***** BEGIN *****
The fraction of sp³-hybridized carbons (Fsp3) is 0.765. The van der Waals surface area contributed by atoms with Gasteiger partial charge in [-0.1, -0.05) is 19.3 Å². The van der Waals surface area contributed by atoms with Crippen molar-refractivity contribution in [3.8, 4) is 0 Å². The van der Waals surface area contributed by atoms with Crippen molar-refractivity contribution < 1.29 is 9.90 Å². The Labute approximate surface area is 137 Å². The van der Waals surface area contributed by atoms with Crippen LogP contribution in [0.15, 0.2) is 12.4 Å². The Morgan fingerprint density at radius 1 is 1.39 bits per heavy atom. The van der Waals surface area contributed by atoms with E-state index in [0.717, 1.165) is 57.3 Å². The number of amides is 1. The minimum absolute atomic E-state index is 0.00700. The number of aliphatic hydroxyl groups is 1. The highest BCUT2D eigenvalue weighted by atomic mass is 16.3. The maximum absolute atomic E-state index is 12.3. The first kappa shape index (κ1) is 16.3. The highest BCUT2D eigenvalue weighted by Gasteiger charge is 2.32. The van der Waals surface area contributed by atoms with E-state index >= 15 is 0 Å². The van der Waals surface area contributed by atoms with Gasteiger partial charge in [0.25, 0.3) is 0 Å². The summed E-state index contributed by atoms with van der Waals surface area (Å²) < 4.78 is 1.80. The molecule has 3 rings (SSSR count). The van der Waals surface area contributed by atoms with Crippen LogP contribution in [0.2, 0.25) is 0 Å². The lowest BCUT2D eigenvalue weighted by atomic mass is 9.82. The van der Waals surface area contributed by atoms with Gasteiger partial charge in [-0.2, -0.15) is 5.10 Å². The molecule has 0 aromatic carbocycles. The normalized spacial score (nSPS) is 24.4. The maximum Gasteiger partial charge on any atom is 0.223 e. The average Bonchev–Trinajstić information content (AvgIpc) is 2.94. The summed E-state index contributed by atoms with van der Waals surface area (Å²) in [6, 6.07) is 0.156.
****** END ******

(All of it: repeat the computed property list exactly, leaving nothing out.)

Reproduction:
The fraction of sp³-hybridized carbons (Fsp3) is 0.765. The van der Waals surface area contributed by atoms with Gasteiger partial charge in [-0.1, -0.05) is 19.3 Å². The van der Waals surface area contributed by atoms with Crippen molar-refractivity contribution in [3.8, 4) is 0 Å². The van der Waals surface area contributed by atoms with Crippen molar-refractivity contribution < 1.29 is 9.90 Å². The Labute approximate surface area is 137 Å². The van der Waals surface area contributed by atoms with Crippen LogP contribution in [0.15, 0.2) is 12.4 Å². The Morgan fingerprint density at radius 1 is 1.39 bits per heavy atom. The van der Waals surface area contributed by atoms with E-state index in [0.717, 1.165) is 57.3 Å². The number of amides is 1. The minimum absolute atomic E-state index is 0.00700. The number of aliphatic hydroxyl groups is 1. The highest BCUT2D eigenvalue weighted by atomic mass is 16.3. The maximum absolute atomic E-state index is 12.3. The first kappa shape index (κ1) is 16.3. The highest BCUT2D eigenvalue weighted by Gasteiger charge is 2.32. The van der Waals surface area contributed by atoms with E-state index >= 15 is 0 Å². The van der Waals surface area contributed by atoms with Gasteiger partial charge in [0.25, 0.3) is 0 Å². The summed E-state index contributed by atoms with van der Waals surface area (Å²) < 4.78 is 1.80. The molecule has 3 rings (SSSR count). The van der Waals surface area contributed by atoms with Crippen LogP contribution in [0.2, 0.25) is 0 Å². The lowest BCUT2D eigenvalue weighted by atomic mass is 9.82. The van der Waals surface area contributed by atoms with Gasteiger partial charge in [-0.2, -0.15) is 5.10 Å². The molecule has 0 aromatic carbocycles. The normalized spacial score (nSPS) is 24.4. The maximum Gasteiger partial charge on any atom is 0.223 e. The average Bonchev–Trinajstić information content (AvgIpc) is 2.94. The summed E-state index contributed by atoms with van der Waals surface area (Å²) in [6, 6.07) is 0.156.